Earlier this year, the MoCo Student editors Richard Yarrow and Max Moss sat down with Congressman John Delaney to discuss his visions and insights about current policies and the political atmosphere. All responses have been edited for length and clarity.
1. What inspired you to pursue a career in government and politics?
I started getting involved in politics probably about a dozen years ago, and it was mostly through supporting candidates whose policies or objectives were similar to mine.
When I was in school, I decided that I wanted to be in business and be an entrepreneur, but I always thought I wanted to be in public service. I think of my life as a third learning, a third earning, and a third serving.
I became increasingly interested in public policy, and I really wanted to do public service and serve the country, and I think part of it was that my wife and I were increasingly spending time in philanthropic and charitable community service endeavors.
2. What are some myths surrounding national politics these days?
Myth number one is the people working on the Hill aren’t very good. My experience is that those who serve on Capitol Hill are terrific people. However, our system is designed to make it really hard to get things done. Our founding fathers were much more worried about government taking away your liberties than about government taking too long to do things. Those on the Hill have different views, different ideological perspectives, but there’s a passion and a competency that’s really very high.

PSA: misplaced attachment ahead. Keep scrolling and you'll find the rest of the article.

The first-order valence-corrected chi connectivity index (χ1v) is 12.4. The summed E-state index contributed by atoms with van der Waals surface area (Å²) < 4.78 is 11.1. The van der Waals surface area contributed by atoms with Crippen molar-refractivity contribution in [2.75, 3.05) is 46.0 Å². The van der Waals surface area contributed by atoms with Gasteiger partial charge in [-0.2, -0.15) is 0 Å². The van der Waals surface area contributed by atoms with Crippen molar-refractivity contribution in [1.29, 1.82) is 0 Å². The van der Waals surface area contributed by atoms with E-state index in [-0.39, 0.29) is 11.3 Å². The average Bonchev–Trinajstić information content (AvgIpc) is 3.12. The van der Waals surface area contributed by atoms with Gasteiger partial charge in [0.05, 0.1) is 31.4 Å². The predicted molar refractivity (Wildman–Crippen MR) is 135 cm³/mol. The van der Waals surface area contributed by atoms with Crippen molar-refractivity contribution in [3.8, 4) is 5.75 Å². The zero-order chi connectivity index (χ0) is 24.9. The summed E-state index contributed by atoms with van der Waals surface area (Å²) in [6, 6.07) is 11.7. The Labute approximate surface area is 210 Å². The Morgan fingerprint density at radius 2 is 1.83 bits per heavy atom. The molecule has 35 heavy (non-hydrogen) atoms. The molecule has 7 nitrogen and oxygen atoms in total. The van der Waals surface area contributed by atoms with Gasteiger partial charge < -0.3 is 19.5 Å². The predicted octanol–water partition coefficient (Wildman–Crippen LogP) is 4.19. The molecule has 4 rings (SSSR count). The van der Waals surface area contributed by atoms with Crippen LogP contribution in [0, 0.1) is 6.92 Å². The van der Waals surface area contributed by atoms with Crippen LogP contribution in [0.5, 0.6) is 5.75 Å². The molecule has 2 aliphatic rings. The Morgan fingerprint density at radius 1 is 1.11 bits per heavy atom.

Myth number two is that you really can’t accomplish things. You can, as a good public servant, get a lot of things done and make a difference in people’s lives. I’ll give you one small example—there were bad floods in my district that really hurt western Maryland last year. The most impacted areas are small communities, so even though the flood was devastating, the dollar damage was not large enough to justify federal assistance. We really believed that was wrong. We thought there were ways to interpret the legislation so that they could have had an exception. In response to our efforts they ended up with a program where relief was provided to many homeowners and business owners. This is a small example, but you can use your office in creative ways. The other day, the National Park Service came out with a proposal that they were going to charge people fees to go on the C&O Canal. Again, we thought that was wrong, so we came out, proposed some other alternatives, and now the Park Service has backed away. All in all, myth number two that I’d try to debunk is that you really can’t use these offices to make a difference in people’s lives. I think you can.